In 2007, R/GA created an interactive Flash site that cataloged hundreds of unique Nike Air Force 1s around the world. After a little over a year, the site was no longer being updated due to the fact that it required a lot of time and money to maintain it.
In 2012, Nike is celebrating the AF1’s 30th anniversary by rolling out new AF1s throughout the year. In order to create social buzz around these shoes, we were tasked with recreating the past AF1 experience within the context of Facebook.
Before diving into ideation, system diagrams, and interactive wireframes (prototypes), I inventoried the content and features that were available on the site. This gave me a better understanding as to how Nike perceived the AF1s and the shoe’s role within the sneakerhead community. The site audit also helped set expectations for us in what we were going to deliver to the client.
Ideation / Sketches
The following sketches show some of the previous functionality through the lens of Facebook. They also include new features such as a countdown for individual shoe releases and different methods of navigating the genealogy of a shoe.
What’s not present in the sketches was a concept sparked by one of our teammate’s visit to Sneaker Con 2011. Thanks Evinn Quinn! During our conversation, we talked about the behaviors exhibited at the event. What I discovered was that not only were people buying shoes from the vendors, they were also buying and trading shoes with each other. This opened up new doors and got us thinking about how the Facebook AF1 app could connect people in their quest to find the AF1s they were looking for within a trusted shoe community.
In order to build an AF1 explorer and trading platform, we broke the design down into phases. The first phase involved creating and integrating custom Facebook actions relevant to the shoes. Instead of “liking” a shoe, users can either “want” or “have” a shoe. These two custom actions also feed into some of the features that were being transferred over from the previous site such as “Most Popular” (based on Wants) and “Most Exclusive” (Wants/Haves).
User Flow/Ecosystem Diagram
Since custom actions on Facebook weren’t officially rolled out to the public at the time, it was our responsibility to educate the client about what we were recommending. I created a visual one pager of a user flow through the different touchpoints within the Nike AF1 app experience. I also included a second version that was a bit more in-depth. And yes, you are reading that correctly. Eggosystem.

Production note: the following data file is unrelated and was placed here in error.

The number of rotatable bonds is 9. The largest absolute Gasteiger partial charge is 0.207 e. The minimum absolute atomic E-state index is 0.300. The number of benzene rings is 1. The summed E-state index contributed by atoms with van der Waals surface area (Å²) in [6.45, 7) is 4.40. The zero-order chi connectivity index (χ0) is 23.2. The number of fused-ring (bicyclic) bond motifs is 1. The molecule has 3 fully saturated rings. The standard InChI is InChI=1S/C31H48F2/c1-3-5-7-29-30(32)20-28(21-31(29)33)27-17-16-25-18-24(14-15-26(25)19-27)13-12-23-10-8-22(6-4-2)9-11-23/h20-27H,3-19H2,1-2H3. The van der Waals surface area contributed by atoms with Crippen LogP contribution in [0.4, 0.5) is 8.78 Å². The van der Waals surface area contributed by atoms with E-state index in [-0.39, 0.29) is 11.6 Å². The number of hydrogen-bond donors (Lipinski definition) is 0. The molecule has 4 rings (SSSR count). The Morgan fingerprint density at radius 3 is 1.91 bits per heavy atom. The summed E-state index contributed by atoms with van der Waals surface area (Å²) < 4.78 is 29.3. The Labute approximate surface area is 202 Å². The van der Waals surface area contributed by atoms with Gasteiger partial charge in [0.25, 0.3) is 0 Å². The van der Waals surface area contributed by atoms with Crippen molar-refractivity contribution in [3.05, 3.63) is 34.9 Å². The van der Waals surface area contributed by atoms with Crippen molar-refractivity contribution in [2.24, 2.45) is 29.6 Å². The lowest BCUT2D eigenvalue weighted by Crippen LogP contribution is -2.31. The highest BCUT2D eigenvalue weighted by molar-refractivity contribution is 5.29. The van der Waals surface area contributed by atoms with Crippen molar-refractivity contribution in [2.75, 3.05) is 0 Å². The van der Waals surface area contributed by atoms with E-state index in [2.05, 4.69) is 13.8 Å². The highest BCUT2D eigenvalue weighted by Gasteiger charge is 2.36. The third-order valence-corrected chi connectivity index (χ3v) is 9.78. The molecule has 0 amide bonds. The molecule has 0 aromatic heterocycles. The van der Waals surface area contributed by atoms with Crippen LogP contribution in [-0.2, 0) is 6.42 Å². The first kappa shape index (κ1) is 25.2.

Wireframes. Interactive Wireframes.
After we got approval from our client, I put together the initial set of wireframes. I spent some time going through all the pages and once I got them to a good place, I quickly linked them together to create a more interactive experience. At R/GA, these interactive wireframes (prototypes) have been proven to create better conversations both internally and with clients. They also help me as an experience designer to think through problems in a more thoughtful manner.
You may have also noticed that we moved away from the genealogy focus (as mentioned in the ideation section) in favor of keeping the interaction lightweight while maintaining an engaging experience.
With feedback from both the internal team and with our client, I went through a couple of more iterations and ended up with the following set of wireframes. I also included an additional set of wires containing annotations relevant to the major interactions on each page.
Besides the wireframes themselves, I also experimented with some of the smaller interactions that happen along the way. Using Keynote and assets generated from the wireframes, I created the following video that demonstrates a potential interaction when navigating the huge shoe grid.
We started the project based on a set of assumptions gathered from our client. By fully understanding what had to be done, we were able to diverge and converge on ideas and responded to the client with solutions that surpassed expectations. We were also able to better sell the idea via diagrams and interactive prototypes.